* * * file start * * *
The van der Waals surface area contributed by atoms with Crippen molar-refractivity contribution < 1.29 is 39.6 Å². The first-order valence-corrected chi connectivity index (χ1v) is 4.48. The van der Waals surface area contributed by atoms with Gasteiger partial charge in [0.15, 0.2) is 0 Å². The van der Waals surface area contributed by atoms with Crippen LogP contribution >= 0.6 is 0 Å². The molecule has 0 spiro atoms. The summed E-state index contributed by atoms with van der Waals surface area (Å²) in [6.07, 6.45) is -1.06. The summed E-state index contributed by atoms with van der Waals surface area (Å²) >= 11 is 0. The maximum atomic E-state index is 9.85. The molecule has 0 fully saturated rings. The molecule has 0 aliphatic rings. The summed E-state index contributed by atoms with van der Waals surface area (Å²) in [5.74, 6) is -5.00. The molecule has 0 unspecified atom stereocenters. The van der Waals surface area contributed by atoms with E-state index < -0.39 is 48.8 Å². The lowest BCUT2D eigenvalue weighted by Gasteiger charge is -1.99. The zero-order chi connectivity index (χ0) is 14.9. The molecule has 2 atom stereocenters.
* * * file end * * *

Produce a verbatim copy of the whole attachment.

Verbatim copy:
The van der Waals surface area contributed by atoms with Crippen molar-refractivity contribution < 1.29 is 39.6 Å². The first-order valence-corrected chi connectivity index (χ1v) is 4.48. The van der Waals surface area contributed by atoms with Gasteiger partial charge in [0.15, 0.2) is 0 Å². The van der Waals surface area contributed by atoms with Crippen LogP contribution >= 0.6 is 0 Å². The molecule has 0 spiro atoms. The summed E-state index contributed by atoms with van der Waals surface area (Å²) in [6.07, 6.45) is -1.06. The summed E-state index contributed by atoms with van der Waals surface area (Å²) >= 11 is 0. The maximum atomic E-state index is 9.85. The molecule has 0 fully saturated rings. The molecule has 0 aliphatic rings. The summed E-state index contributed by atoms with van der Waals surface area (Å²) in [5.74, 6) is -5.00. The molecule has 0 unspecified atom stereocenters. The van der Waals surface area contributed by atoms with E-state index < -0.39 is 48.8 Å². The lowest BCUT2D eigenvalue weighted by Gasteiger charge is -1.99. The zero-order chi connectivity index (χ0) is 14.9. The molecule has 2 atom stereocenters.